-I hadn't seen another person on my default stretch of the stream since April
-and of course, I wanted to throw flies at browns I could see more than drag lures across a lake over rainbows I couldn't see

I had thought maybe I could convince Dear Old Dad (DOD) to try out the 3wt as well...but he would have none of that.

I should point out here that the section of stream I fish is SMALL. It's no mountain brookie stream (though not much further up it looks like one), but it's widest pools are maybe 30' across, with most of it's width at 20' or under, and made up of very broken pocket water. It isn't somewhere that you can comfortably "share a pool."

Naturally, when we got there around 4, a car was already parked in MY parking spot. That was fine, though, there's a good mile of stream that's (fairly) easily accessible, and I have no problem sharing (to an extent). As we were rigging up, another car arrived carrying a single angler, and the two people fishing the Default Pool were displaced headed home for some supper. 1 for 2...good trade for us.

As the new guy was still over Default Pool, DOD and I headed upstream. I was at the next "large" pool up, and was seeing fish; about a dozen 6-8-ers and at least 2 12+ inch fish. Had 1 rise (from one of the larger fish) and a couple chases on my soft-hackle, but couldn't get a commitment (a bit sunny and early in the afternoon for the caddis). I made my way a couple hundred yards back downstream to DOD (who was fishing a small spoon at a promising-looking-but-typically-devoid-of-fish section downstream of a nice riffle) to coax him up to the pool for a try at one of the lunkers. About half-way through our conversation, new guy shows up on the opposite bank asking how our luck has been. A simple "Nothing yet here" reply and we headed back upstream again.

As we approached the pool and I started giving DOD the lay of the land, I was handed the spinning rod. I tried to get him to make a few casts first, but DOD, bless his heart, wouldn't have it.

Cross-stream and back, couple small chasers.

Across and downstream swing, couple small chasers.

Upstream from below the pool and back down through it, bingo, hit by a little guy.

Reapeat...BINGO...GOOD FISH! Had a 15-16" fish on DOD's rig. I actually felt a bit guilty, but as Dads generally are, he seemed happy to watch it happen (and in this pool, you can see every move the fish makes, so watching can be almost as exhilarating as catching). Of course, as I brought the fish to hand, I started to feel a bit wary, as the new guy had followed us up to the pool on the opposite bank and was witness to this very nice fish.

Let me explain why it bothered me a little to catch such a beauty (albeit ugly due to completely chewed fins) in front of another angler. You see, when it comes right down to it, I'm selfish. Due to it's ease of access (like I've said before, I don't even need to change my shoes after work to fish it), I'll be fishing this stretch as often as 4 or 5 afternoons a week, conditions permitting, through the end of the season. By then, I will have made the fish so wary of my presence, my fly selection and presentation will have to be perfect, which is a good thing...honing skills is important. It also makes it more rewarding, even if I am repeatedly catching the same group of fish. Over the course of the season, I may end up taking home 1 or 2 fish. But I know, if an angler after meat sees me bring in something nice then let it go, they'll have no problem coming back and pounding the area until they get a full meal, and the fish I was hoping to catch a few more times (as it both strengthens its muscles and becomes more selective) over the course of the year, will end up on his plate. Yes, it is 100% selfish. Yes, I am ok with that.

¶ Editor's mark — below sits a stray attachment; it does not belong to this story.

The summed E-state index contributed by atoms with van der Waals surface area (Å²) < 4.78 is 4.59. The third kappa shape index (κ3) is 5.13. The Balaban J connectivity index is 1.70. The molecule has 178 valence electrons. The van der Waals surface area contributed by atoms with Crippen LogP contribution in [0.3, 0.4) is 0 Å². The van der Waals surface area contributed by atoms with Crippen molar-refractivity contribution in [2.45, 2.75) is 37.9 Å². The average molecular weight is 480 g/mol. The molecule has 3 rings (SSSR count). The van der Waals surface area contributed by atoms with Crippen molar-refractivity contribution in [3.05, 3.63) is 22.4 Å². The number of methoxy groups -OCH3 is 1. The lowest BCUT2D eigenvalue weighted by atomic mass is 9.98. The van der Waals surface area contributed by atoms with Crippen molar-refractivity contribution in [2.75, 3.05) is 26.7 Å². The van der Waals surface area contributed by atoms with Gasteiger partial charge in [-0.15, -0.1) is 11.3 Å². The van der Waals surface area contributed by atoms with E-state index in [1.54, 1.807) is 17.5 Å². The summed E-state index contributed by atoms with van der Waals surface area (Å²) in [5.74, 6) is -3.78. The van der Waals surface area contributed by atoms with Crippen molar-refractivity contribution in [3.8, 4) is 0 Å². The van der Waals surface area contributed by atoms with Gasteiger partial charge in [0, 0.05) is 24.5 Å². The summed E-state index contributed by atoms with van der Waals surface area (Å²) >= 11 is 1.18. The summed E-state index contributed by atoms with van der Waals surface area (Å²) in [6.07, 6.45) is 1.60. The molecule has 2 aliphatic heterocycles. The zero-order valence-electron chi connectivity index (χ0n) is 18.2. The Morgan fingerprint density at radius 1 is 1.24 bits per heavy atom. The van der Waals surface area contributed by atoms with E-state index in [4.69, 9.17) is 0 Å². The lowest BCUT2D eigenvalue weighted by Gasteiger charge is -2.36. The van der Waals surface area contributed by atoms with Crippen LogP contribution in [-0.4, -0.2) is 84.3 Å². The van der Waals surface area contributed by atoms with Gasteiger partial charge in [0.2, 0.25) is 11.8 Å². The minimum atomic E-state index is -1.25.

So, as New Guy (from here on, referred to as Potential Threat To My Trout, PTTMT) continues upstream, the trout is returned to the pool. We make a few more casts around the area, DOD with the spin, me with the fly, but by now we have put the fish down, and we head back downstream. Default Pool is now free, and slurps and boils abound. But before I tie on my GG, I stop to pick up some trash...Mepps packages...probably left by PTTMT or his predecessors. The gnat gets some strikes and I bring one fish to hand while DOD is watching, wary of spooking the pool with his spin gear. I tell him to hop in, there's plenty of room here for us both. I decide it's time for a fly change, and while rigging up, PTTMT, now PITAB, or PAIN IN THE ASSSS BAITER, shows up with a can o' worms and a penchant for occupying the already occupied pool. At least an inquiry as to if, or even where, we would or wouldn't mind him setting up would have been appreciated. Instead, all he's interested in is how the action is. I am annoyed.

My intent was to swing the soft-hackle (now that the caddis were showing up) across-and-down. However, since PITAB is standing on the bank 20' downstream of me and casting up-and-across to drift his 'crawler, this plan immediately changes to relocating...downstream a quarter-mile to the next "big" pool. I tell DOD I'll meet him down here. As I pass by, PITAB asks if I want to try his spot (he had just nabbed a small brown...quick release style). Not wanting to get into it with DOD there, a simple "No thanks" and a scowl was my reply.